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Chinese History - Taiwan, Republic of China 台灣 (中華民國; since 1949)

The Republic of China Zhonghua minguo 中華民國 (ROC) on Taiwan is the government on the island of Taiwan. It claims to be the heir of the Republic of China (1912-1949) and had until recently a parliament whose members represent the provinces of Republican China. When Chiang Kai-shek 蔣介石 (Jiang Jieshi) and his National Party Kuo-min-tang (KMT, Guomindang 國民黨) fled mainland China in face of the conquest by the Communists, they expected to be able to reconquer the mainland with US support. Yet facts showed that such a war would not be possible, and there were only minor clashes in the late 1950s on some islands located before the coast of mainland China and belonging to the territory of Taiwan.
In 1971 the Republic of China lost its seat in the United Nations and the Security Council. These seats fell to the People's Republic of China. As a consequence, most states do not acknowledge Taiwan as an independant country but only have para-diplomatic relations with the Taiwanese government in the shape of economic bureaus. This is mostly due to the higher economic potential of the People's Republic, and recently, the Communists' political power.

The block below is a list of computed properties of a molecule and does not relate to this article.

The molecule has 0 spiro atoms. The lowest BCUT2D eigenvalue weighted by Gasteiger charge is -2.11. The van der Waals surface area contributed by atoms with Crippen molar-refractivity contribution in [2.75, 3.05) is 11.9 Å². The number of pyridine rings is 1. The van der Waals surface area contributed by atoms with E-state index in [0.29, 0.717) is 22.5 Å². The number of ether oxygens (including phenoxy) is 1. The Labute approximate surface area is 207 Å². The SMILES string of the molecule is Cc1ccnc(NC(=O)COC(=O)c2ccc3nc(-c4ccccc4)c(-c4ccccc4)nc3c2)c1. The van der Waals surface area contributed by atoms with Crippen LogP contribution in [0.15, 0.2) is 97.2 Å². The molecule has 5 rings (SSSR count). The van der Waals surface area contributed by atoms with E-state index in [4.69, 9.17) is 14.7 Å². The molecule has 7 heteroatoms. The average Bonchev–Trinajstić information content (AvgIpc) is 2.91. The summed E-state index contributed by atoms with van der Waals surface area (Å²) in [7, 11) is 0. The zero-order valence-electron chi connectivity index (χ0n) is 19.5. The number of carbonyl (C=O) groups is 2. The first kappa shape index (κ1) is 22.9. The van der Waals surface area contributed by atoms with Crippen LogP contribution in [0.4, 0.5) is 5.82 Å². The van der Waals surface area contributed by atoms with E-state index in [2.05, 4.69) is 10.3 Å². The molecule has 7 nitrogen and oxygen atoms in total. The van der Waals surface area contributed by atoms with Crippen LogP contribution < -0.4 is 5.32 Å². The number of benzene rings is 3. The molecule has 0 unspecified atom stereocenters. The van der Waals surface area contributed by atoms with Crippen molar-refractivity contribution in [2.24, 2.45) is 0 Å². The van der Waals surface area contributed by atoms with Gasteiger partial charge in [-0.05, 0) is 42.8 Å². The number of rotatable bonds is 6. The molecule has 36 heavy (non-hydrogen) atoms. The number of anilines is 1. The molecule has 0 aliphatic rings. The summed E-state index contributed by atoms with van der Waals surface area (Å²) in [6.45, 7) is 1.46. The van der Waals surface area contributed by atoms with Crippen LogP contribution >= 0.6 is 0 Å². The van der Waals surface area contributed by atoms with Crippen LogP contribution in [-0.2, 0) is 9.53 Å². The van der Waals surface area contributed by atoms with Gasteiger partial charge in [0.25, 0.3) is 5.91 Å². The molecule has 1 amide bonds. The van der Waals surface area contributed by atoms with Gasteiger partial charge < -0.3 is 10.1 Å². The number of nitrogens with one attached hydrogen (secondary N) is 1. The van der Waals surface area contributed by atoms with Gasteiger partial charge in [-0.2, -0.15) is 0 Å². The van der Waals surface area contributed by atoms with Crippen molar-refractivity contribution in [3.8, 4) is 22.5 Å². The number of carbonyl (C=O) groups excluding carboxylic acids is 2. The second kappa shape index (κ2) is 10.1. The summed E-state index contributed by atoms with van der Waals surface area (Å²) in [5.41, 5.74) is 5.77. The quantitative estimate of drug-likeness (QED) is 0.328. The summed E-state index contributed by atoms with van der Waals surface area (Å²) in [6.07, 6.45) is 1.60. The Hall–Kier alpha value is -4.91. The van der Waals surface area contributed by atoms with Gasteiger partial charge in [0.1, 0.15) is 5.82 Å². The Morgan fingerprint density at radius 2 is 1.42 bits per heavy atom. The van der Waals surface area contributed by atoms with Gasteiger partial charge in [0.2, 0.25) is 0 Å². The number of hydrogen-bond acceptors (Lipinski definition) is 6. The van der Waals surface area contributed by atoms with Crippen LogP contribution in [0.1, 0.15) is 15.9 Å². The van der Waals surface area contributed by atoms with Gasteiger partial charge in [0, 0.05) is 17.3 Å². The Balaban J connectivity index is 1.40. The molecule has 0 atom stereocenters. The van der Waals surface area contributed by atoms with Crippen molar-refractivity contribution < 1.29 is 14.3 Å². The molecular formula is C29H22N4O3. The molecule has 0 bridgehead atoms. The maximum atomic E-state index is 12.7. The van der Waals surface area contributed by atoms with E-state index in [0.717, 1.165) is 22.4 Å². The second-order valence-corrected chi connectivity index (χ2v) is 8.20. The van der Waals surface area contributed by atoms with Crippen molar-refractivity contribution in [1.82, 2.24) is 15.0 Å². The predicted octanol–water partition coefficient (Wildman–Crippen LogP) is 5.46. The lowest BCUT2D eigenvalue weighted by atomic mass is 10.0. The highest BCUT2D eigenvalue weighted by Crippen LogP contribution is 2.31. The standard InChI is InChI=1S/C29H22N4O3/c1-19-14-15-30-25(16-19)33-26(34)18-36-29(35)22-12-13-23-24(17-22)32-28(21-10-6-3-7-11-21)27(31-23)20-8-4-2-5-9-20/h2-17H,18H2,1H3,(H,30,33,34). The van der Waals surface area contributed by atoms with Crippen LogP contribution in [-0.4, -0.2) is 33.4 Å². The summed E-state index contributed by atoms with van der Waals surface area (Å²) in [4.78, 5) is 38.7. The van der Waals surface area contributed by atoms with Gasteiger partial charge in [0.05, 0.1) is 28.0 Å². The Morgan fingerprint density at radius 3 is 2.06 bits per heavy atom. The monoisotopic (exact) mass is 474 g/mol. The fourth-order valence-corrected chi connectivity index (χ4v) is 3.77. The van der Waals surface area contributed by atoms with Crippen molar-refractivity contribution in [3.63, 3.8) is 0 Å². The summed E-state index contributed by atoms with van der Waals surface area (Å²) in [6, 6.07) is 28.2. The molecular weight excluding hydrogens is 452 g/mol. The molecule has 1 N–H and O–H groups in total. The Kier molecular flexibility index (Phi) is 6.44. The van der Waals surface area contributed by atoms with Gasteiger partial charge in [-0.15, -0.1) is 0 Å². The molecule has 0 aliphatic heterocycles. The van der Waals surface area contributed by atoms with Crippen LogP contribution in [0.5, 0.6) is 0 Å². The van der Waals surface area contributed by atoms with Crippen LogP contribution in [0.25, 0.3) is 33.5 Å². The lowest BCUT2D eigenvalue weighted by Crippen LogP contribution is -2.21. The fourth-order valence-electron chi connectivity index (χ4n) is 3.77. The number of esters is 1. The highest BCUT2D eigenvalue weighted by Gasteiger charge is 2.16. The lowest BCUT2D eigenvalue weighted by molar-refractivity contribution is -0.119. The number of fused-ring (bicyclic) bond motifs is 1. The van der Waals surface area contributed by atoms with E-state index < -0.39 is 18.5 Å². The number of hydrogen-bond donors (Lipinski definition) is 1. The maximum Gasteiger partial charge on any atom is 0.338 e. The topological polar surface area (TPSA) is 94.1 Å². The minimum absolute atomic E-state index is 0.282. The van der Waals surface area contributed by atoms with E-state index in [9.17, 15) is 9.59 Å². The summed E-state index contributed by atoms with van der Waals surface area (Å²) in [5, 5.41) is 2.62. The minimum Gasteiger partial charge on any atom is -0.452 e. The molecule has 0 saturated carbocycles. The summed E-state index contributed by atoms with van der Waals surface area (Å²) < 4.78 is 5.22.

Taiwan belonged nevertheless to the so-called Tiger States (the others being Korea, Singapore and Malaysia) that experienced an economic miracle in the 1980s. All of them were more or less authoritarian one-party-states, but at least two, namely Korea and Taiwan, have transformed into real democracies.
Party chairman Chiang Kai-shek was more or less succeeded by his son Chiang Ching-kuo 蔣經國 (Jiang Jingguo) who initated a series of democratic reform on the local level. The first free elections for office of president were held in 1996. The most important competitor of the Kuo-min-tang party was the new Democratic Progressive Party Min-chin-tang 民進黨 (Minjindang). In 2000 President Lee Teng-hui 李登輝 (Li Denghui) was succeeded by the first president who was not a member of the Kuo-min-tang, namely Chen Shui-bian 陳水扁 (Shen Shuibian). Chen tended to proclaim the independency of Taiwan as an individual state and thus deviated from the one-China principle held upright by the Kuo-min-tang as well as the People's Republic of China. The latter decided to issue the anti-secession law that allows the use of military force to punish "secessive" parts of "China". Chen Shui-bian amended the constitution and abolished the National Assembly that still included representants of the mainland China provinces.
Corruption among the presidential family was one of the reasons for the DPP's failure in the presidential elections in 2008, when Ma Ying-jeou, candidate of the KMT, won the office of president and began a policy of avoiding conflicts about Taiwanese independence. The People's Republic that in the meantime had accumulated huge amounts of foreign reserves, attracts Taiwanese investors to the mainland and its side begins buying out Taiwanese enterprises, as a new strategy to conquer the island.


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© 2000 ff · Ulrich Theobald · Mail